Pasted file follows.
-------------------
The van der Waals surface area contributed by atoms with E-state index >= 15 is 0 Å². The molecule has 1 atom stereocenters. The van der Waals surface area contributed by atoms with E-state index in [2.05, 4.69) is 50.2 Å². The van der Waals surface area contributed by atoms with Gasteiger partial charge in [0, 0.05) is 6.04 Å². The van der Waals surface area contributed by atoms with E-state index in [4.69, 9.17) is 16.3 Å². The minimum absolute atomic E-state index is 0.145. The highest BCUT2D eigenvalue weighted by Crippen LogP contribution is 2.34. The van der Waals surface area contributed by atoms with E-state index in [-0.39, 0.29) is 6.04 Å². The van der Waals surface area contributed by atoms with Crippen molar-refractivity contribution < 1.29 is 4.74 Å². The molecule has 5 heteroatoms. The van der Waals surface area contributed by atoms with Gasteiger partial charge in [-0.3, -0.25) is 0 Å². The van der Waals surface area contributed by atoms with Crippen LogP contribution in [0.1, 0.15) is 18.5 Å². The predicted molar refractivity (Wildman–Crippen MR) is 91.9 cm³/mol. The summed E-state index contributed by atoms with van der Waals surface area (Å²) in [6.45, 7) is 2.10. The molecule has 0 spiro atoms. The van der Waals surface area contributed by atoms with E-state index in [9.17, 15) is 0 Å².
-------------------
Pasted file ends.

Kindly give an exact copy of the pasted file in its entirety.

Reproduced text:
The van der Waals surface area contributed by atoms with E-state index >= 15 is 0 Å². The molecule has 1 atom stereocenters. The van der Waals surface area contributed by atoms with E-state index in [2.05, 4.69) is 50.2 Å². The van der Waals surface area contributed by atoms with Gasteiger partial charge in [0, 0.05) is 6.04 Å². The van der Waals surface area contributed by atoms with E-state index in [4.69, 9.17) is 16.3 Å². The minimum absolute atomic E-state index is 0.145. The highest BCUT2D eigenvalue weighted by Crippen LogP contribution is 2.34. The van der Waals surface area contributed by atoms with E-state index in [-0.39, 0.29) is 6.04 Å². The van der Waals surface area contributed by atoms with Crippen molar-refractivity contribution < 1.29 is 4.74 Å². The molecule has 5 heteroatoms. The van der Waals surface area contributed by atoms with Gasteiger partial charge in [-0.3, -0.25) is 0 Å². The van der Waals surface area contributed by atoms with Crippen LogP contribution in [0.1, 0.15) is 18.5 Å². The predicted molar refractivity (Wildman–Crippen MR) is 91.9 cm³/mol. The summed E-state index contributed by atoms with van der Waals surface area (Å²) in [6.45, 7) is 2.10. The molecule has 0 spiro atoms. The van der Waals surface area contributed by atoms with E-state index in [9.17, 15) is 0 Å².